Look at the children’s menus of many family restaurants (not even fast-food joints), and you’re likely to find the same few items: chicken nuggets, hamburgers, pizza — probably all with fries.
Granted, most preschoolers enjoy chicken nuggets and fries, and for a special occasion, why not? But if you’re on a family road trip, eating out day after day, it can add up to a deep-fried diet, with hardly a fruit or vegetable in sight. There must be a better way.
There is, but it takes a little planning, says Halifax registered dietitian Jennifer Hamm. That means packing some of your own food and making wise use of your restaurant options.
DIY meals and snacks
• Bring a cooler and book a room with a mini-fridge. Even if you’re frequenting restaurants for your meals, you can supplement with fresh fruit, cut-up veggies, mini-yogurts and whole-grain cereal for snacks or sides. • Prepare kid-friendly, easy-to-eat portions, suggests Hamm. “Pack individual servings of precut veggies. (Check what’s permitted before bringing food across borders.)
• Have lunch at the grocery store. When Sabrina Scrimegour and her family travelled from Ontario to California last summer, they often stopped at a grocery store rather than a restaurant. “We would pick up a salad and rotisserie chicken, or buy buns and sandwich fixings.” Julie Benoit, whose family has travelled to the US, Europe and North Africa, agrees. “We pick up whole fruit or packs of precut fruit, fresh sandwiches and salads made at the deli, plus slices of cheese and a box of crackers,” Benoit says.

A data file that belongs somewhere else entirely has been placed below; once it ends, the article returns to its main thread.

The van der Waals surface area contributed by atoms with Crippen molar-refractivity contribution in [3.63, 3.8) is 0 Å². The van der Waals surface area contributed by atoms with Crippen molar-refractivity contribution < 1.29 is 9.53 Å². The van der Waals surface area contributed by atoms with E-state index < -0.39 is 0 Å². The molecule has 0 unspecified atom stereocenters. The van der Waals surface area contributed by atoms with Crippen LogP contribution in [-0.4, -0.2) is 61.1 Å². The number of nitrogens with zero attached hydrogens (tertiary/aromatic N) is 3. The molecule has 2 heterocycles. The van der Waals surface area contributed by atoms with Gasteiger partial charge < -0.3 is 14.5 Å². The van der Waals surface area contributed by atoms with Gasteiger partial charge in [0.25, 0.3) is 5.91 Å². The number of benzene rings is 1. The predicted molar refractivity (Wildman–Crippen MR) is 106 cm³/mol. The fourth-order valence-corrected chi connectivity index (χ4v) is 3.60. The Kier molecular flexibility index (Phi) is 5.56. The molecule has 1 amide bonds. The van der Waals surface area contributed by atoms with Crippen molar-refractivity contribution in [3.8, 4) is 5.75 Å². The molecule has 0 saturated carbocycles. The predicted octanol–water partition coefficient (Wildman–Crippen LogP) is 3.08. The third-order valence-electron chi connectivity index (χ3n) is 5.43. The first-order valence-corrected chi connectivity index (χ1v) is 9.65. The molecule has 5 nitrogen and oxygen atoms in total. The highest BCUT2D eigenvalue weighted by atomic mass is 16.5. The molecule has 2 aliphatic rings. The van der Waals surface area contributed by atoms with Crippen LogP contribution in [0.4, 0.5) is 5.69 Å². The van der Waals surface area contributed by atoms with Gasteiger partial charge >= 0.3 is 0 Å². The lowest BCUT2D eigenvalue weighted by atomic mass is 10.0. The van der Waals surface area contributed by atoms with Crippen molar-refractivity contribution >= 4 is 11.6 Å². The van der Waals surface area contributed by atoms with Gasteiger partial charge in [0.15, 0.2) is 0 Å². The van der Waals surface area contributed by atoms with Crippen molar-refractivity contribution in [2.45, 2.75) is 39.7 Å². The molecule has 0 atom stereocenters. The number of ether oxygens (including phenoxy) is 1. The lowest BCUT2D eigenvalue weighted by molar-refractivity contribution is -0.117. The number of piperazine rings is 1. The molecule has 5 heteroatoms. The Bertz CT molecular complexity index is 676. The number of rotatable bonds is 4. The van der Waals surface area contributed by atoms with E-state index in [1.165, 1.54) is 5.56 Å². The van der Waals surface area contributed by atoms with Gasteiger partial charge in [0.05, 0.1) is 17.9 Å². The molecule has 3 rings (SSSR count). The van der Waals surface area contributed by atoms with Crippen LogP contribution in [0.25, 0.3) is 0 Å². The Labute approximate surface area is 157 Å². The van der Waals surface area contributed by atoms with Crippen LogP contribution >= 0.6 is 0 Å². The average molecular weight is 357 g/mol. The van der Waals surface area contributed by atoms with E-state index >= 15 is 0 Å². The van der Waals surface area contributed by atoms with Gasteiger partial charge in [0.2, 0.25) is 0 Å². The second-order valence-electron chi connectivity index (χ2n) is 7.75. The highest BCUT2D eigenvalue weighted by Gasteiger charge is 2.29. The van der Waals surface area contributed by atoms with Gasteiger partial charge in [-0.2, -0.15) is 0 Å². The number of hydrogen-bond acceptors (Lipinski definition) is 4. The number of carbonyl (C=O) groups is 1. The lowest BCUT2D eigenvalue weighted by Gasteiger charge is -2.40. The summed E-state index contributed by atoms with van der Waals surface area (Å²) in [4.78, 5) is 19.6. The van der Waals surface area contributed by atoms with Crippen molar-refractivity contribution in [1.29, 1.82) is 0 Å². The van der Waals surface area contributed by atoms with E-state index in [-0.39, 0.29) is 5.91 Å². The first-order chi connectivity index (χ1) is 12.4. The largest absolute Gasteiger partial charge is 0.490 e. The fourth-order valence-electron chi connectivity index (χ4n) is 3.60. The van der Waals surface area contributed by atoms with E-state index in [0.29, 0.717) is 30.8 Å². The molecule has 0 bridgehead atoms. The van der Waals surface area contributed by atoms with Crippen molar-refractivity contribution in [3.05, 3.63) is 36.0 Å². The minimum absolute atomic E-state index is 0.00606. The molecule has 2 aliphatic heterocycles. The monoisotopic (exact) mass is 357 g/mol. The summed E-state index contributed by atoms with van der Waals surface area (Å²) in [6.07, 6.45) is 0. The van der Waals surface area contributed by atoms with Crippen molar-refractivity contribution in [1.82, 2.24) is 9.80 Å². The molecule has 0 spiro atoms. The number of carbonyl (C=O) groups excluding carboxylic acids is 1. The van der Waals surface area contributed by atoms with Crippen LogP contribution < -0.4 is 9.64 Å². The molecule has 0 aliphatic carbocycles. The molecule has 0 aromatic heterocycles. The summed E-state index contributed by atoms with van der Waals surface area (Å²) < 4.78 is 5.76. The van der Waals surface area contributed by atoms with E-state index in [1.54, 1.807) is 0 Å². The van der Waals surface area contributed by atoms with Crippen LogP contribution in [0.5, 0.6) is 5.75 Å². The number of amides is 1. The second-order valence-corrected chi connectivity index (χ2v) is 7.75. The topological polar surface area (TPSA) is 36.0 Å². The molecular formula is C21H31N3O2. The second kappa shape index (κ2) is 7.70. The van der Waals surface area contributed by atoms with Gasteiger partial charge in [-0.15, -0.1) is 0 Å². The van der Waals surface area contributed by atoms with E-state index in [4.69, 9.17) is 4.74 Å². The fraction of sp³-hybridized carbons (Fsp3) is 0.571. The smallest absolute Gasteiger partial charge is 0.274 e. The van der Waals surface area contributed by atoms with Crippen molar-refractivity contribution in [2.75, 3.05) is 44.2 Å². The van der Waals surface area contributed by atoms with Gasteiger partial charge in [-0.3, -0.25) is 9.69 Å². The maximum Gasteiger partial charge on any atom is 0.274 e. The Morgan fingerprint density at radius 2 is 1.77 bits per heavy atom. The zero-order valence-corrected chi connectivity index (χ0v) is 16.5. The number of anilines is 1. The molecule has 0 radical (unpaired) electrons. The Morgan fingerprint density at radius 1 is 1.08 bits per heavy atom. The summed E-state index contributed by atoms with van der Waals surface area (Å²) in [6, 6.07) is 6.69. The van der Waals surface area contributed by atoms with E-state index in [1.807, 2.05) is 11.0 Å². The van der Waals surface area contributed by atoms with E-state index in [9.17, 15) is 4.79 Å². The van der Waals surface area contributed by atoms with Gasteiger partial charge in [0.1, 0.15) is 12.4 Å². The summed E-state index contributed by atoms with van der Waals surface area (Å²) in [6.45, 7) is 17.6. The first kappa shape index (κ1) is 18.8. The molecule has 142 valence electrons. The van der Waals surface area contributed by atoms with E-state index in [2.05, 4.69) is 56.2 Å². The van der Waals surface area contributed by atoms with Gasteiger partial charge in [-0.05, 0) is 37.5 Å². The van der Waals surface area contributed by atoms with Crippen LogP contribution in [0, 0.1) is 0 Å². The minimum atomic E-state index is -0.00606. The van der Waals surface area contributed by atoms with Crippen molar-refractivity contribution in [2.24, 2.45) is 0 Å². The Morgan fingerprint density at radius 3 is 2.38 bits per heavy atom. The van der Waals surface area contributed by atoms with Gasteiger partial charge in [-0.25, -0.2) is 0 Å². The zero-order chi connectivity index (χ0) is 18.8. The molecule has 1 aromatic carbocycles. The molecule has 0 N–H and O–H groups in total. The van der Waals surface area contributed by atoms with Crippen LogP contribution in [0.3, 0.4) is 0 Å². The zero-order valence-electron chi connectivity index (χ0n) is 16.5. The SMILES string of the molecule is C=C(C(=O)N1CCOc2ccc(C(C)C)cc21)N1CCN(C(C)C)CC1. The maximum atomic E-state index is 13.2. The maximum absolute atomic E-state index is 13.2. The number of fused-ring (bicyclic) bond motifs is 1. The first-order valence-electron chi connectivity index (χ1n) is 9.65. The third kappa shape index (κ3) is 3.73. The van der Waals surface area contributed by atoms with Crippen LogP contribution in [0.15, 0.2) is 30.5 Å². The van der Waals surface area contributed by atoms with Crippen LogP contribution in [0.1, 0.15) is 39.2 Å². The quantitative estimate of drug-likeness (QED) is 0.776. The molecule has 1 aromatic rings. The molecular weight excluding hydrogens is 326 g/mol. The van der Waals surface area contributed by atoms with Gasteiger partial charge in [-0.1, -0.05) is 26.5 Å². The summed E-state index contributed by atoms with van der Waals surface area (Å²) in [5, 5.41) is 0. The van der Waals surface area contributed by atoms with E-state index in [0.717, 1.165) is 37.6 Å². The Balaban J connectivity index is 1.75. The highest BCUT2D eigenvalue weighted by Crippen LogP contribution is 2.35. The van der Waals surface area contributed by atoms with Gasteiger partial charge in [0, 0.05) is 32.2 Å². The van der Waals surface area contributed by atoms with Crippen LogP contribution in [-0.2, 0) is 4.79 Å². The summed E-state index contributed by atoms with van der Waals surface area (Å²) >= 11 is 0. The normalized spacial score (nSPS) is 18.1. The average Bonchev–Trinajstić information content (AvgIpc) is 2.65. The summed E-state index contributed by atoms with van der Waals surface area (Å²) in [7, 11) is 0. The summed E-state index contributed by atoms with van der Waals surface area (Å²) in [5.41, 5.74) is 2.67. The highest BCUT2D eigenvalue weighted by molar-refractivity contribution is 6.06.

• Choose a hotel with breakfast included. Or bring your own cereal and milk, make instant oatmeal with hot water from the coffee maker, or offer the kids peanut butter on mini whole wheat bagels.
• Do some research. If you know where you’ll be stopping, look on the Internet to see what’s available. Source family restaurants and take a look at the menu.
• Get an extra plate. If the kids’ menu doesn’t suit, order something you both like, and share. Add milk and perhaps an extra bun, and you’re set.
• Spoil their appetites! Sometimes fast food is the only option, says Benoit. “If I anticipate the kids’ meals won’t be particularly nutritious, I’ll give them a healthy snack in the car or while we’re waiting for the food to come. If they have a decent drink and some real food first, then they eat less junk.”
Whether you’re picnicking or eating out with young children, try to keep mealtimes regular, Hamm says. “What happens if you wait too long, you go, ‘Oh, forget it, we’ll just go to McDonald’s because we’re all starving,’” she says. Or worse, there won’t be a McDonald’s, only a restaurant with a waiting line an hour long. Yes, this is the voice of experience: It does not make for a relaxing vacation to have an interminable wait for food with two kids having a hunger meltdown and parents right on the brink of following them!
It doesn’t do to overstress about our children’s vacation diet — a couple of weeks, after all, is not going to have a lasting impact on their nutritional health. But with a bit of extra effort, you can get a healthier and tastier variety of food into them, have a happier trip and even save a little money.
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